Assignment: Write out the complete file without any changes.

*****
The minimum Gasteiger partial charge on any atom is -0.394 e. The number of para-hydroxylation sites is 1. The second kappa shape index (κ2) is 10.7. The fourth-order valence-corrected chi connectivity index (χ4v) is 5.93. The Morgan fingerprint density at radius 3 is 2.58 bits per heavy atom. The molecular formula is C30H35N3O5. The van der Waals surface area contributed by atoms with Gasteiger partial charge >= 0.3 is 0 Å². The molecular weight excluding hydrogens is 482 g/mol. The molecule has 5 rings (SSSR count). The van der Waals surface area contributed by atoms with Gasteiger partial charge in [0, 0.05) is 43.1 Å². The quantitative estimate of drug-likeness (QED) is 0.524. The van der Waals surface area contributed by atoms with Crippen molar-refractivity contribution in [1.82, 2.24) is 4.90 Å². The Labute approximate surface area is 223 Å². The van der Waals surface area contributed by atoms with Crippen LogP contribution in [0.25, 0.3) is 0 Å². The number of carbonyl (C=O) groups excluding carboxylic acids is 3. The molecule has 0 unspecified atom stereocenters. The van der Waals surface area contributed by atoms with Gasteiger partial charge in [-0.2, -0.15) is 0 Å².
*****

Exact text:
The minimum Gasteiger partial charge on any atom is -0.394 e. The number of para-hydroxylation sites is 1. The second kappa shape index (κ2) is 10.7. The fourth-order valence-corrected chi connectivity index (χ4v) is 5.93. The Morgan fingerprint density at radius 3 is 2.58 bits per heavy atom. The molecular formula is C30H35N3O5. The van der Waals surface area contributed by atoms with Gasteiger partial charge >= 0.3 is 0 Å². The molecular weight excluding hydrogens is 482 g/mol. The molecule has 5 rings (SSSR count). The van der Waals surface area contributed by atoms with Gasteiger partial charge in [0, 0.05) is 43.1 Å². The quantitative estimate of drug-likeness (QED) is 0.524. The van der Waals surface area contributed by atoms with Crippen molar-refractivity contribution in [1.82, 2.24) is 4.90 Å². The Labute approximate surface area is 223 Å². The van der Waals surface area contributed by atoms with Crippen LogP contribution in [0.25, 0.3) is 0 Å². The number of carbonyl (C=O) groups excluding carboxylic acids is 3. The molecule has 0 unspecified atom stereocenters. The van der Waals surface area contributed by atoms with Gasteiger partial charge in [-0.2, -0.15) is 0 Å².